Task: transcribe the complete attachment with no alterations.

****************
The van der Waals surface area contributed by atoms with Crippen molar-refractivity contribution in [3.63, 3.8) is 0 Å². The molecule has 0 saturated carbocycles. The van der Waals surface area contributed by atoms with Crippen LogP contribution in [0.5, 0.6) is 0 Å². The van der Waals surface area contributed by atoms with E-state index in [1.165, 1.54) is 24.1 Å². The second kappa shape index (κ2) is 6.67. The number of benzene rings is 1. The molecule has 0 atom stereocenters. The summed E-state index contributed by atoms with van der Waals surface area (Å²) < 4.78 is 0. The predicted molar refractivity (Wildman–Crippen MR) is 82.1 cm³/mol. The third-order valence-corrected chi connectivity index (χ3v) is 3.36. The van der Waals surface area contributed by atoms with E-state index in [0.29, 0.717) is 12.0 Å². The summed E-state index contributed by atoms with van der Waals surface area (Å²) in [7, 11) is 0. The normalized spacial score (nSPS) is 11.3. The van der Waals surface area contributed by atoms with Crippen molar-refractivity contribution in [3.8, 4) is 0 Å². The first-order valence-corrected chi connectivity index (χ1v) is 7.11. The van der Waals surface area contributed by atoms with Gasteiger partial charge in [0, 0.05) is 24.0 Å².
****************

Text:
The van der Waals surface area contributed by atoms with Crippen molar-refractivity contribution in [3.63, 3.8) is 0 Å². The molecule has 0 saturated carbocycles. The van der Waals surface area contributed by atoms with Crippen LogP contribution in [0.5, 0.6) is 0 Å². The van der Waals surface area contributed by atoms with E-state index in [1.165, 1.54) is 24.1 Å². The second kappa shape index (κ2) is 6.67. The number of benzene rings is 1. The molecule has 0 atom stereocenters. The summed E-state index contributed by atoms with van der Waals surface area (Å²) < 4.78 is 0. The predicted molar refractivity (Wildman–Crippen MR) is 82.1 cm³/mol. The third-order valence-corrected chi connectivity index (χ3v) is 3.36. The van der Waals surface area contributed by atoms with E-state index in [0.29, 0.717) is 12.0 Å². The summed E-state index contributed by atoms with van der Waals surface area (Å²) in [7, 11) is 0. The normalized spacial score (nSPS) is 11.3. The van der Waals surface area contributed by atoms with Crippen molar-refractivity contribution in [3.8, 4) is 0 Å². The first-order valence-corrected chi connectivity index (χ1v) is 7.11. The van der Waals surface area contributed by atoms with Gasteiger partial charge in [0, 0.05) is 24.0 Å².